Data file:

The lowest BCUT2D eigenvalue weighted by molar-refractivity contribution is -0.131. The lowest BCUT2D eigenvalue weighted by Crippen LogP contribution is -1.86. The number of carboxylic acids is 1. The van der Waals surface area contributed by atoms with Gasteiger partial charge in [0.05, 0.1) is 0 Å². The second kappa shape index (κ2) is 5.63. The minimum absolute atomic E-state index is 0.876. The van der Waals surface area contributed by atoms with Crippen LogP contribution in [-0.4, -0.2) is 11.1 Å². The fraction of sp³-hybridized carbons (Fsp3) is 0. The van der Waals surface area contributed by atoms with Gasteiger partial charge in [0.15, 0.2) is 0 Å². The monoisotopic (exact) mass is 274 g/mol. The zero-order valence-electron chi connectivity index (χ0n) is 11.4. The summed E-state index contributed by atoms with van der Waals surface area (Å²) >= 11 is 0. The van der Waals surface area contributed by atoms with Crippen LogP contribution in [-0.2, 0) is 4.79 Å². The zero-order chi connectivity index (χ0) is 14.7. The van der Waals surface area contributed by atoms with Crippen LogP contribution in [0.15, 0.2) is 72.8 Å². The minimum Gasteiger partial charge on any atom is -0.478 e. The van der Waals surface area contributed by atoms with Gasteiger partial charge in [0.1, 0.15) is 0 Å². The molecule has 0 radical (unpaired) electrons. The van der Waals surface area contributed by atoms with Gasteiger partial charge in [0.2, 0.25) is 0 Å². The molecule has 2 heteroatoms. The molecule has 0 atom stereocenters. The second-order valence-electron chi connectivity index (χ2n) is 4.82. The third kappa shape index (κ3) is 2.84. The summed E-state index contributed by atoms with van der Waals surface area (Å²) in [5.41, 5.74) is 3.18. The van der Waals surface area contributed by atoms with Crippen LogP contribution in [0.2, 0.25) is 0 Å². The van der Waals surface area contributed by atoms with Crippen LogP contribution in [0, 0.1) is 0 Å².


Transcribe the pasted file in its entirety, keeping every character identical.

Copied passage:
The lowest BCUT2D eigenvalue weighted by molar-refractivity contribution is -0.131. The lowest BCUT2D eigenvalue weighted by Crippen LogP contribution is -1.86. The number of carboxylic acids is 1. The van der Waals surface area contributed by atoms with Gasteiger partial charge in [0.05, 0.1) is 0 Å². The second kappa shape index (κ2) is 5.63. The minimum absolute atomic E-state index is 0.876. The van der Waals surface area contributed by atoms with Crippen LogP contribution in [-0.4, -0.2) is 11.1 Å². The fraction of sp³-hybridized carbons (Fsp3) is 0. The van der Waals surface area contributed by atoms with Gasteiger partial charge in [0.15, 0.2) is 0 Å². The monoisotopic (exact) mass is 274 g/mol. The zero-order valence-electron chi connectivity index (χ0n) is 11.4. The summed E-state index contributed by atoms with van der Waals surface area (Å²) >= 11 is 0. The van der Waals surface area contributed by atoms with Crippen LogP contribution in [-0.2, 0) is 4.79 Å². The zero-order chi connectivity index (χ0) is 14.7. The van der Waals surface area contributed by atoms with Crippen LogP contribution in [0.15, 0.2) is 72.8 Å². The minimum Gasteiger partial charge on any atom is -0.478 e. The van der Waals surface area contributed by atoms with Gasteiger partial charge in [0.1, 0.15) is 0 Å². The molecule has 0 radical (unpaired) electrons. The van der Waals surface area contributed by atoms with Gasteiger partial charge in [0.2, 0.25) is 0 Å². The molecule has 2 heteroatoms. The molecule has 0 atom stereocenters. The second-order valence-electron chi connectivity index (χ2n) is 4.82. The third kappa shape index (κ3) is 2.84. The summed E-state index contributed by atoms with van der Waals surface area (Å²) in [5.41, 5.74) is 3.18. The van der Waals surface area contributed by atoms with Crippen LogP contribution in [0.2, 0.25) is 0 Å². The van der Waals surface area contributed by atoms with Crippen LogP contribution in [0, 0.1) is 0 Å².